Anti-Marginalization Design Team
A newly formed anti-marginalization design team is examining how the ICSD’s curriculum can support students in developing anti-racist understandings and practices.
About 26 educators are participating in the group’s first cohort, some of whom already met twice over the summer to begin weaving anti-marginalization lessons into the district’s existing case study and project-based learning work at all grade levels. This includes examining how to fit anti-marginalization and anti-racist practices into content standards and instructional strategies, using experiences that are inquiry-based, involve original research, involve fieldwork and collaboration with experts, require students to synthesize learning from multiple disciplines and are in service to global and local communities.
The group is being led by Lisa Sahasrabudhe, teacher on special assignment for culturally responsive teaching practices; Mary Grover, the district’s inclusion officer; and Dr. Heather Hill, associate professor of education at Ithaca College. The group has also consulted with Dr. Sharroky Hollie, a national educator and expert in the area of culturally responsive teaching. Building teams, in partnership with existing initiatives like My Brother’s Keeper and the district’s equity team, will push the work forward for each school.
During a two-day workshop in August, the group worked to shift their collective “gaze” to the margins. They took the Project Implicit bias test, read Banks’ work on multicultural education and social justice, wrote poems about their identities and shared with their peers, and participated in a field study at Buffalo Street Books. From there, they began to construct a framework for curriculum reform that will allow students to explore deep and meaningful essential questions, often through transdisciplinary experiences. This will also permit students to learn the vocabulary of oppression and justice, and give them the opportunity to identify and address real issues of bias within their communities.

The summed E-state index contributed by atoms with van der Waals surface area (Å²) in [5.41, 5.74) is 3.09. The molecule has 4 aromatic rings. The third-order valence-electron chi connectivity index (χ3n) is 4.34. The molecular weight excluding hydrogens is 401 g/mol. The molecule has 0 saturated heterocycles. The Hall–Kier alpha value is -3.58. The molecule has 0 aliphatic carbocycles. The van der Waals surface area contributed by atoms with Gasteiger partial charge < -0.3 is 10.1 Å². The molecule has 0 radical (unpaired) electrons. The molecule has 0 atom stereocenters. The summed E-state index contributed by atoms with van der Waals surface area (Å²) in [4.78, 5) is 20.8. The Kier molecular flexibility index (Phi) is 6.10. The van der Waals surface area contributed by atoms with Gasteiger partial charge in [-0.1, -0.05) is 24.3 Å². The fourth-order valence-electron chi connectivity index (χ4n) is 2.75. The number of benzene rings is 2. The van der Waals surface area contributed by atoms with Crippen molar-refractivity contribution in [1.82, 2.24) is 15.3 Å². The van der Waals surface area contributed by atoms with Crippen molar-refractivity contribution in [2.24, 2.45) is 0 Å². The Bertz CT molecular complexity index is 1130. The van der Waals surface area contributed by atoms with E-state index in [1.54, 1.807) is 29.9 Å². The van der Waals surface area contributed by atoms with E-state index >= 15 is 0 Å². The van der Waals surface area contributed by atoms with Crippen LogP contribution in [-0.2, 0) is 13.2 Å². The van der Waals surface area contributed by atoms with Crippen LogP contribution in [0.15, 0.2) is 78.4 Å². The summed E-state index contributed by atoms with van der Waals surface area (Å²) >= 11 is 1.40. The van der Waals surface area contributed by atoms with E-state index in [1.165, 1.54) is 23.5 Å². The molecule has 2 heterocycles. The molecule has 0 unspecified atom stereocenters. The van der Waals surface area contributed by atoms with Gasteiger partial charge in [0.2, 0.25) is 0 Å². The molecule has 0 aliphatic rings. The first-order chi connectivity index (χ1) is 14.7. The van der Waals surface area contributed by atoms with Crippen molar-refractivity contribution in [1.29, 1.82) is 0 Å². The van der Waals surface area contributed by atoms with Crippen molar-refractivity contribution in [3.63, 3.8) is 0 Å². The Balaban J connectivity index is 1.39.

Teachers in the group are designing new curricular units or refining existing ones to include anti-marginalization or anti-racist work, linking the practices to New York State social studies standards. Some existing lessons – for instance, a first-grade human rights case study at Northeast Elementary – already lend themselves to an anti-marginalization lens, while other case studies will be created from scratch. One example may include building a case study looking at Ithaca’s connection to the civil rights movement and how community members have worked to fight racism, said Deputy Superintendent Lily Talcott.
While anti-marginalization encompasses multiple forms of oppression, the group is using race as a focal point to start, Grover said. “It can be so easy to connect to gender, sexual orientation or class,” she said. “Those things can be more comfortable. We wanted to make sure that the conversation was really clearly focused on race. The skills and strategies that we’re using there, we can use for other forms of oppression or marginalization.”
Next steps include thinking about the skills and competencies students should have related to anti-marginalization at all grade levels. Case studies and project-based learning units will continue to be developed and implemented as curricular shifts continue, and students will be brought in to provide their voice to the work as the process continues.